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Tuesday, May 17, 2022

Mr. Men Little Miss Books Stand the (Silly, Splendid, Topsy-Turvy) Test of Time

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“I remember them as sweet little funny books, and they certainly reflect the lives of the child who’s reading it or the parent reading it to them, but it really is so gendered,” said Lisa Von Drasek, the curator of the Kerlan Collection of Children’s Literature at the University of Minnesota. “The gendered girlie stuff for Little Miss and the gendered masculine stuff for Mr. Men all could be Mx. You could have girlie Mx and masculine Mx. What better way to celebrate than reflect present day and include all children?”

In a possible nod to such concerns, Little Miss Inventor, an engineer, was introduced in 2018. Earlier this year, an online contest was held to name new characters, and Mr. Calm and Little Miss Brave won. Their books were published in September.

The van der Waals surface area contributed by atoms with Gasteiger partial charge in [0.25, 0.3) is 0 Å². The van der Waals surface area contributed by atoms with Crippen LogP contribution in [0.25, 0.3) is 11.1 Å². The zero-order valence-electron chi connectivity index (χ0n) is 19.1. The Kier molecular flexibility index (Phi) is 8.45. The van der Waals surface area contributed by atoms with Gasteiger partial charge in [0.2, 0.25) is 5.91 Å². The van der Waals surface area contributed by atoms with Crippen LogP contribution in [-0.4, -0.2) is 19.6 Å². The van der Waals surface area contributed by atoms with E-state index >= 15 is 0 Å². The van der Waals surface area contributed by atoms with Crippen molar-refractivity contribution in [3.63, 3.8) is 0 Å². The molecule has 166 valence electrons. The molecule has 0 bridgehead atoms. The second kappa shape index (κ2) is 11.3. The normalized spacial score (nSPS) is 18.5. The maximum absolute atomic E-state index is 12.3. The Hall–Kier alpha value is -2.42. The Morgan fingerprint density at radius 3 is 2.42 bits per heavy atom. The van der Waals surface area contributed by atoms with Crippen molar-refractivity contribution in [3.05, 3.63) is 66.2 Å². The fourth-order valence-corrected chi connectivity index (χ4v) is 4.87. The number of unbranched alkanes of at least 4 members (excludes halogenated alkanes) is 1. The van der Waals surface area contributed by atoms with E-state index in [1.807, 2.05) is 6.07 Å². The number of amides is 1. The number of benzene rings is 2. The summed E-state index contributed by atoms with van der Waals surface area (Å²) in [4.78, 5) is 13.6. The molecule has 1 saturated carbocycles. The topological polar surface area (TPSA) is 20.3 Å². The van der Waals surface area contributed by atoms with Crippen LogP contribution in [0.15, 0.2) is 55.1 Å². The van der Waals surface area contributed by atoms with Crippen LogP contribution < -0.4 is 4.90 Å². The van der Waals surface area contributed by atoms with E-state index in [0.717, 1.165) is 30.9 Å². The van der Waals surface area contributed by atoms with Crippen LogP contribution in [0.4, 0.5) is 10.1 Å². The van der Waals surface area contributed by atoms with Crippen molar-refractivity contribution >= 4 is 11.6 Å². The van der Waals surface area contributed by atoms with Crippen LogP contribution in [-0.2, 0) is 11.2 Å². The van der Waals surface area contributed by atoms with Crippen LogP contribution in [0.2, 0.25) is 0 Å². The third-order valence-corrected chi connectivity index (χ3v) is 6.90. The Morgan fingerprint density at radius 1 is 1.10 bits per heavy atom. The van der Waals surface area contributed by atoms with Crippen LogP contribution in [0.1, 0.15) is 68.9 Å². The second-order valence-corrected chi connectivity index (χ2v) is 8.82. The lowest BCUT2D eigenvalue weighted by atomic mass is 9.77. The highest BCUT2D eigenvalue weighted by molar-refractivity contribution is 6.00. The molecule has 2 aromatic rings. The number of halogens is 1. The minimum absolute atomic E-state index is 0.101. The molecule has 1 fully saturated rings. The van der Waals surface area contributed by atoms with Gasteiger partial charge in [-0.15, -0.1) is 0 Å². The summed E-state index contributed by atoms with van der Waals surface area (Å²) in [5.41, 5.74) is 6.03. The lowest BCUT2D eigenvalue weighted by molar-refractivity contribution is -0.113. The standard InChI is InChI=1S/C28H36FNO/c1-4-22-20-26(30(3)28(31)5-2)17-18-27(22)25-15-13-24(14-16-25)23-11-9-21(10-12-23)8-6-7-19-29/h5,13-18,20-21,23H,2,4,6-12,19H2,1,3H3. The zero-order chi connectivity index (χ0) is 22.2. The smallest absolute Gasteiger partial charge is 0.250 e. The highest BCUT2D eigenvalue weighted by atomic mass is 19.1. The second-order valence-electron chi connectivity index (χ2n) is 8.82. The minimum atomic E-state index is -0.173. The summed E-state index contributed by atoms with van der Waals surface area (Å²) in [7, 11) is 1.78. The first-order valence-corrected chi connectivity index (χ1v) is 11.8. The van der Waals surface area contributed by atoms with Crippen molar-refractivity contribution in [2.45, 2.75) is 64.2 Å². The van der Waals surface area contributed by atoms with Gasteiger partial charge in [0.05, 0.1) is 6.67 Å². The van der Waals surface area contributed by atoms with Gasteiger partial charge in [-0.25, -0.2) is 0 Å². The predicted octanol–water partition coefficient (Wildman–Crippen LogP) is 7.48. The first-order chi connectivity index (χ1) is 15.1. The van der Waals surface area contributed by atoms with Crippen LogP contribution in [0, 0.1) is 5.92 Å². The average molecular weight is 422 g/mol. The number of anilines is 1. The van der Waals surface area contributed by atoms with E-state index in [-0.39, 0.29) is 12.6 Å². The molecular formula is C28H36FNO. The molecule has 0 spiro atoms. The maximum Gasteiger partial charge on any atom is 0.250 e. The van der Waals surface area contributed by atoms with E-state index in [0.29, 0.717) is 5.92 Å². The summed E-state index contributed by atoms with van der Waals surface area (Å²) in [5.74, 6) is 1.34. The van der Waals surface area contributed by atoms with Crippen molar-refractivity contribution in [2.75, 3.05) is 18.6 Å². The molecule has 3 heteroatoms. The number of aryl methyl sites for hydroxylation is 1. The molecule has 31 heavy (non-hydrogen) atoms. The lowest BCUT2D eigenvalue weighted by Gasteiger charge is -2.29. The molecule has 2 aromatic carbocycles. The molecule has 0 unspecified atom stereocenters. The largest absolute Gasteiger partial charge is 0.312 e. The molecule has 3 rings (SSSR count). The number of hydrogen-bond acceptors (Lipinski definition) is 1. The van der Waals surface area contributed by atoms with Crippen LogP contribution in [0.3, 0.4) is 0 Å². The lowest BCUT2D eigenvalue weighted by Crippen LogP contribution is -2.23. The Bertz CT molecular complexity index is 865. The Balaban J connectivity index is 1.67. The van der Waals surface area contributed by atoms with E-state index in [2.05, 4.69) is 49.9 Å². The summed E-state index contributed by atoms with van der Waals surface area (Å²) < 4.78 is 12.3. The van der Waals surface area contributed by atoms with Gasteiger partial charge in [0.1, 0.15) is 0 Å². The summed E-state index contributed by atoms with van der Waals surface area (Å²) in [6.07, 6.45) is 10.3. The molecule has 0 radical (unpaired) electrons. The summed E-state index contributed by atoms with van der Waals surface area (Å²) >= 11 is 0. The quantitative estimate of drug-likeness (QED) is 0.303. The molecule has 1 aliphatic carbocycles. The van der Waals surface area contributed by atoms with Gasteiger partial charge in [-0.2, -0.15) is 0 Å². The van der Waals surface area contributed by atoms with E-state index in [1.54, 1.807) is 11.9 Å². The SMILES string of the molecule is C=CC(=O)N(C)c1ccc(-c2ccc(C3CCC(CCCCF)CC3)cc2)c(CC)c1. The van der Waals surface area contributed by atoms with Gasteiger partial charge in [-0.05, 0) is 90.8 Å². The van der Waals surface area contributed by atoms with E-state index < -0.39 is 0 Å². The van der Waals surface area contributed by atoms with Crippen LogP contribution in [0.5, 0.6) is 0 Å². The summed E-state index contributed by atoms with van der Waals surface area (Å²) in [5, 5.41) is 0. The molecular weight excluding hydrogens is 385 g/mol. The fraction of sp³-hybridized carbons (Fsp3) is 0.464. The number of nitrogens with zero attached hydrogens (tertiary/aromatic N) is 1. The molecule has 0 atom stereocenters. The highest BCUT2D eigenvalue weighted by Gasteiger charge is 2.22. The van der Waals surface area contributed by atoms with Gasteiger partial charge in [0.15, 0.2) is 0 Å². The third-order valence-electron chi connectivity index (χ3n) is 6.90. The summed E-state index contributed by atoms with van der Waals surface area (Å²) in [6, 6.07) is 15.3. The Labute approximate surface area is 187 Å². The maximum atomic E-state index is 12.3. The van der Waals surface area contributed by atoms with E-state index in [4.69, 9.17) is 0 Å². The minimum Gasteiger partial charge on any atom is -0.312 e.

“Little Miss Brave and Mr. Calm are not necessarily stereotypes,” said Casey Nugent, an associate publishing manager at Penguin Random House, the series’ U.S. publisher. “It’s saying girls can be brave and strong, and boys can relax and be meditative. There’s a growing tradition in these books to buck standards as time goes on.”

In October, Endeavor Content, the production arm of the entertainment and sports conglomerate Endeavor, struck a deal with Sanrio to create a Mr. Men Little Miss television series.

“The events of the last two years have really highlighted for us how young children, now more than ever, need a way to better understand themselves and their feelings,” said Tamara Rothenberg, a senior vice president at Endeavor. “We see Mr. Men Little Miss as an absolutely incredible way to facilitate that understanding and conversation though a fun and playful brand.”

Adam Hargreaves keeps the original “Mr. Tickle” boxed in a drawer in his studio. It’s written with Magic Marker on cardboard, the same size as the books today, and bound with gaffer tape. Of all the characters in the series, he said, his father is best embodied by Mr. Silly.

“If you have a character like Mr. Grumpy or Little Miss Naughty, there’s a comeuppance at the end. There’s sort of a small moral or lesson learned from the book, but I don’t think that’s the principal driving idea behind them,” he said. “It’s about entertaining and amusing children.”



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